Supporters of a new stadium for the Minnesota Vikings got a big boost this week when Republicans in the Minnesota Senate elected Dave Senjem of Rochester as majority leader.
Senjem has been a vocal supporter of a new stadium and has advocated for a specific funding source. But stadium supporters still face the big challenge of finding a plan that has enough support to pass.
The debate over whether to use public money for a new Vikings stadium has caused a bit of waffling among lawmakers. Some legislators who typically aren't shy about voicing their opinions are leaving a lot of wiggle room on whether they'll back a stadium.
Senjem has been part of a private working group writing a stadium financing bill and has made his stand clear. Earlier this week, he said the Legislature should continue working on a stadium deal.
'I don't know in the end exactly how this is going to work but we're going to give it a fair shot and a good shot," he said.
Senjem said he expects the Legislature to come forward with a stadium plan in the upcoming session. But the working group needs more time to complete a deal, he said.
"It's got enough momentum and enough involvement by enough people to keep going and see if we can find that magic formula that might be acceptable to enough people to make this work," he said.
The choice of Senjem as majority leader eases some apprehension among Vikings lobbyists and other stadium supporters who were worried that Sen. David Hann, R-Eden Prairie, would win the top position. Hann opposes public financing for a new stadium and any expansion of gambling in Minnesota. Both of those issues are key, because Gov. Mark Dayton and other stadium supporters have said some sort of gambling expansion is needed to finance part of the stadium.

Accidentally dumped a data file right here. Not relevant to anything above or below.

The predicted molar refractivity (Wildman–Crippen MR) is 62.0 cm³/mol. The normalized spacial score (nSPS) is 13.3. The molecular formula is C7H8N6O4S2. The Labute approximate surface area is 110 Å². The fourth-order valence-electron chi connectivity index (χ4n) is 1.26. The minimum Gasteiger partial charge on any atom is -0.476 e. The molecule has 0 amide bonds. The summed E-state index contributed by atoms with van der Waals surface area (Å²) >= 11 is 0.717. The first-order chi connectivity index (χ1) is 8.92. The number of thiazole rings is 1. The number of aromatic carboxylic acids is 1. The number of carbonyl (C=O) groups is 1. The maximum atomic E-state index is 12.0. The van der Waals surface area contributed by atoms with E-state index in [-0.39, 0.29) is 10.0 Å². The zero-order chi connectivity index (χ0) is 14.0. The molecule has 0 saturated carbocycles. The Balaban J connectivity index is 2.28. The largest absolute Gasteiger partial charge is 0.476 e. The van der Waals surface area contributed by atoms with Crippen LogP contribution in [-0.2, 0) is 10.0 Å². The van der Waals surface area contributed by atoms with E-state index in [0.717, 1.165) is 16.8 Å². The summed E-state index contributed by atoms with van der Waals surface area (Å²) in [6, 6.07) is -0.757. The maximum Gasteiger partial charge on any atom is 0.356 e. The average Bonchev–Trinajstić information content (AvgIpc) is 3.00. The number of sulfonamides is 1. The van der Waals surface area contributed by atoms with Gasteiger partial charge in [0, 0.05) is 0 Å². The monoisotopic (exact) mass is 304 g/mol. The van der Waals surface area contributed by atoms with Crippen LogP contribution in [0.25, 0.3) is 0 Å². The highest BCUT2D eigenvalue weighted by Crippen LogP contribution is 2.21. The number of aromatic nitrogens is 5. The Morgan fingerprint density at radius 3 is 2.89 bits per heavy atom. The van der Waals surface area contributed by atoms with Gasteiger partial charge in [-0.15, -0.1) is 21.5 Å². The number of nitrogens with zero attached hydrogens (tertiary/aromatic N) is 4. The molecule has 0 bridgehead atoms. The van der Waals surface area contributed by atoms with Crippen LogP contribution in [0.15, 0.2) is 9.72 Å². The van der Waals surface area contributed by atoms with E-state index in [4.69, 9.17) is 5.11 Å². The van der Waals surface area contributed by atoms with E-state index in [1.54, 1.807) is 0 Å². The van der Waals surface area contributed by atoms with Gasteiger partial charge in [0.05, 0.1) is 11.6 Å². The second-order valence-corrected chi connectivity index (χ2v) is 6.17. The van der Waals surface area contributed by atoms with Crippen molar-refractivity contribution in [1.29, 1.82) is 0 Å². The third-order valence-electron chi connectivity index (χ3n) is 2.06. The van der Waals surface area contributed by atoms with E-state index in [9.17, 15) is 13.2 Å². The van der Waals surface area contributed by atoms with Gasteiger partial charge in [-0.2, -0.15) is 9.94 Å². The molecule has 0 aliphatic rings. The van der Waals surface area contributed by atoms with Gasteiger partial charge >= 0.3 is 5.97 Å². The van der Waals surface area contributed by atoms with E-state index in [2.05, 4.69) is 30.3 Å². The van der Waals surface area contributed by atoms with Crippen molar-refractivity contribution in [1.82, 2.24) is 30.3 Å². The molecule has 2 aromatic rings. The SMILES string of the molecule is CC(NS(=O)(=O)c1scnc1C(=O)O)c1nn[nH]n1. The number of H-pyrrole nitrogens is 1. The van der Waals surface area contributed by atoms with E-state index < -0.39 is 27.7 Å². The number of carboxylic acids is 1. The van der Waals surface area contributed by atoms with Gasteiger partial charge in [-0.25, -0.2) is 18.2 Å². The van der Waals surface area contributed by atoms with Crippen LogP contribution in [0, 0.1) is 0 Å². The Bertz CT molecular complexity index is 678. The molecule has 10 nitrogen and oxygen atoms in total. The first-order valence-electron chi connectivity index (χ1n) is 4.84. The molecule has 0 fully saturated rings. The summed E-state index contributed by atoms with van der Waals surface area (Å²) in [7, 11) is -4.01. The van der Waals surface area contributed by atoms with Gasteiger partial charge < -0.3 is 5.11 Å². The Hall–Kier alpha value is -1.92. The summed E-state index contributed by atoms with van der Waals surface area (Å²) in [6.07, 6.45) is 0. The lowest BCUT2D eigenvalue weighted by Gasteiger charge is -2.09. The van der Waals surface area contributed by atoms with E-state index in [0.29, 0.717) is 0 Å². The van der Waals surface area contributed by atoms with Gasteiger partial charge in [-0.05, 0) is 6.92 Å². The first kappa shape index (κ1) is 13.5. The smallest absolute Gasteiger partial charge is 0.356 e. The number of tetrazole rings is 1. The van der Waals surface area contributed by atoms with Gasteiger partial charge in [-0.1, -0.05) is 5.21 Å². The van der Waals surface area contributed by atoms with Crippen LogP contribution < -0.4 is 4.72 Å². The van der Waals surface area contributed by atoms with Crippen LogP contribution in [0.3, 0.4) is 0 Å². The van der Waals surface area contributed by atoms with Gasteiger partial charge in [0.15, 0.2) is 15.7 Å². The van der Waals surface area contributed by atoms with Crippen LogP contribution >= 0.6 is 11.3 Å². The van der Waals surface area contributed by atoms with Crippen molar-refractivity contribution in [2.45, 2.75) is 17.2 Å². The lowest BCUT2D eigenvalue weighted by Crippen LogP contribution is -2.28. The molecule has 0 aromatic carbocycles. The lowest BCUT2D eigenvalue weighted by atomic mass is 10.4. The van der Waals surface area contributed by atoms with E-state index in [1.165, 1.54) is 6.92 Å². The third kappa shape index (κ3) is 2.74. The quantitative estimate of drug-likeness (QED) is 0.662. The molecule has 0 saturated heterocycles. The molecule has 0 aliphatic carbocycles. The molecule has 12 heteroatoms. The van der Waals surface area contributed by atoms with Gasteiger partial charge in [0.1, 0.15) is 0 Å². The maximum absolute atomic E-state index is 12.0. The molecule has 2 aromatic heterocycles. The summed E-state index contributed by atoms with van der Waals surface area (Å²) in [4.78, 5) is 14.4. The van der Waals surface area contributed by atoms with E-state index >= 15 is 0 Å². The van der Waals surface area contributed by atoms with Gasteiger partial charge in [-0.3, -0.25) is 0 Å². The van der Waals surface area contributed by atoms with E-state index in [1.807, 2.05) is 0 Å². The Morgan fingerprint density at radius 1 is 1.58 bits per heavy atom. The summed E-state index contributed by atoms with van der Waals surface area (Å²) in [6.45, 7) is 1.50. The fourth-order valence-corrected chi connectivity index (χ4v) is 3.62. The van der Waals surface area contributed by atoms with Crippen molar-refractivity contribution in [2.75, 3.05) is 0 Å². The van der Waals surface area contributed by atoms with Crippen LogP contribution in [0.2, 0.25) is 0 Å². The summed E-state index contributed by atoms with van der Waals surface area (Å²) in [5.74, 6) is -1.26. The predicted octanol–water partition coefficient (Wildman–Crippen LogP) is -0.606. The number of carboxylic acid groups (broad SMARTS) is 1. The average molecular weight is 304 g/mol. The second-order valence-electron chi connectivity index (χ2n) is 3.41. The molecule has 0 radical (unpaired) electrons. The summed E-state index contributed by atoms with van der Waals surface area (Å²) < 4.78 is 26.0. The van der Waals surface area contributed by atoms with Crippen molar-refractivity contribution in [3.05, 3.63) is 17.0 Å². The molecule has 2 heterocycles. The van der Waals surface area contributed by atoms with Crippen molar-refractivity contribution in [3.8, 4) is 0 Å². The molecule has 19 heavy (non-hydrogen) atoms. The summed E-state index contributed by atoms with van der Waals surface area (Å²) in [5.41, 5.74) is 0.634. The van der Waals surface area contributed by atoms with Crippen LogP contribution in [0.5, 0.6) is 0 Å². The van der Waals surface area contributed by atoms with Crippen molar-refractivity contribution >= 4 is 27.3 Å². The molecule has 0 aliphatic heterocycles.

Senjem has been the chief backer of "racino" legislation in the Senate that would allow horse racing tracks to operate slot machines.
"You don't need to be a genius to know that we would much rather have the Senate Majority Leader be someone open to gambling and in particular, racino, than someone like Sen. Hann," said Ron Rosenbaum, spokesman for the Canterbury Park Horse Track in Shakopee.
The new Senate Majority Leader's election helps Canterbury's effort to win slot machines, said Rosenbaum, who is hopeful about their prospects in 2012. But having Senjem in the post doesn't guarantee anything, he said.
Rosenbaum said Racino supporters are pushing lawmakers to consider using the funds for a new Vikings stadium and to send Minnesota school districts financing that the state has deferred. The "school shift," an accounting maneuver, helped balance the state's budget.
"It's no secret that the stadium and the school shift are going to be major issues and we think, and are confident, that Racino can solve one or both of those problems," Rosenbaum said.
The state budget department estimates slot machines at the state's two horse tracks would generate $141 million a year for Minnesota in fiscal year 2015.
But some lawmakers say all the talk about gambling and the stadium is a waste of time. Sen. Jeff Hayden, DFL-Minneapolis, said he is not interested in any expansion of gambling to build a new Vikings stadium.
Hayden said he hopes the Legislature doesn't address the stadium issue at all in 2012.
"Once again, we're going to spend a lot of time talking about building a $1 billion stadium instead of talking about how do people get their medical care," Hayden said. "How do we figure out how to pay the schools back, how do we figure out how to develop and create jobs with a good solid public infrastructure, capital investment bill? I think those are the things that Minnesotans want us to talk about."
Hayden's plea doesn't follow party lines. Dayton and some other Democrats support using public money for a new stadium, as do some Republicans like Senjem.
A spokesman for the Vikings said the team's owners have a solid relationship with Senjem but specific details about the stadium plan — including the site and financing — still need to be worked out.